The Amazon rainforest spreads across much of South America, accessed via specialist cruises and lodges, affording unique perspectives on jungle life.
The Amazon Rainforest covers territory in 9 countries in South America, stretching over the vast basin of the Amazon river, and considered to be the lungs of the world. Hidden beneath the thick rainforest canopy is an ecosystem of extraordinary biodiversity and home to a spectacular array of flora and fauna. A journey into the Amazon is a magical encounter with nature, escaping civilisation to reach secluded areas of pristine rainforest.
The majority of the rainforest is in Brazil, with Manaus acting as the main entry point. After exploring this fascinating city, once one of the richest in South America thanks to the rubber boom, a journey into the rainforest will continue along the Amazon river. A motor canoe will take visitors to one of the excellent Amazon Lodges in the area, either to the comfortable Amazon EcoPark nearby the city, or to a more basic and remote lodge such as the Juma Lodge. Alternatively, an excellent way to visit distinct parts of the rainforest is to take a cruise along the river in a riverboat such as the Tucano. An important distinction between the rainforest of Brazil and other parts of the Amazon is that in Brazil the forest floods. The low water period is in January, while the high water period is in June. During the flooded months, it is possible to take canoe trips through the labyrinth of trees which is the flooded rainforest.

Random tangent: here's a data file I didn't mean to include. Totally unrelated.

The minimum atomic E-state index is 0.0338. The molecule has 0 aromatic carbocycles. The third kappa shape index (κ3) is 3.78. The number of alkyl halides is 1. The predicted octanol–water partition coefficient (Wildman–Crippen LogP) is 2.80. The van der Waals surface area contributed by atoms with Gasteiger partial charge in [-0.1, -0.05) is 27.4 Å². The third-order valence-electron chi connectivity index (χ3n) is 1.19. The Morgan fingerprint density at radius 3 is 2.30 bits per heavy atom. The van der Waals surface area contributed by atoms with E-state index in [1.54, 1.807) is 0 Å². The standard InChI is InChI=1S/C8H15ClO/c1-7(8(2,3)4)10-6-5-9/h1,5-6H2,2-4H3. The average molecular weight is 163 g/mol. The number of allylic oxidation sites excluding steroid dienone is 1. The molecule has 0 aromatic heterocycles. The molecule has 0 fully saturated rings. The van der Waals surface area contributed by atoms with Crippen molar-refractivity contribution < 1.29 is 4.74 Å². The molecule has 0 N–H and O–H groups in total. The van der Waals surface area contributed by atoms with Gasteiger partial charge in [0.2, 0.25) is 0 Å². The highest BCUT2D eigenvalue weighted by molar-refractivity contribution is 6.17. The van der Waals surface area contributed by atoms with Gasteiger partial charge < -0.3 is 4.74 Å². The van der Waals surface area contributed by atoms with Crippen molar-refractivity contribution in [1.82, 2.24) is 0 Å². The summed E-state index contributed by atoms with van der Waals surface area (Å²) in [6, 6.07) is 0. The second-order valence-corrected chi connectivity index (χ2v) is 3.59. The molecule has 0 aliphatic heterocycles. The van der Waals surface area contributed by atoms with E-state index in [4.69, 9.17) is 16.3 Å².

Peru also has a considerable area of Amazon Rainforest, in two main regions. The Tambopata National Reserve, located on the Madre de Dios river (a tributary of the Amazon river) is located in southern Peru, a short flight from Cusco. This makes it the ideal option for travellers who would like to visit the rainforest in conjunction with a visit to Peru's ancient sites. such as Machu Picchu. In the northern Peruvian rainforest, visitors can take river cruises through the Pacaya Samiria reserve, such as the Delfin II which departs from the city of Iquitos (a two hour flight from Lima).
There is also a relatively small area of Amazon rainforest in Ecuador, which makes it a perfect accompaniment to a trip through the Ecuadorean Andes, or the Galapagos Islands. Entering through the city of Coca (a 45-minute flight from Quito), there are excellent cruises along the Napo river such as the Manatee or Anaconda, and specialist lodges such as the Napo Wildlife Centre.
It is important to note that while there is abundant wildlife throughout the Amazon, the dense rainforest and shy nature of many species can make them difficult to spot. Specialist naturalist guides are on hand on all of our tours to help you see them, often with the aid of binoculars. Just as important as seeing wildlife in the Amazon is the experience of being within the jungle, seeing the giant trees close-up, and learning about the ecosystem of the world's largest tropical rainforest.
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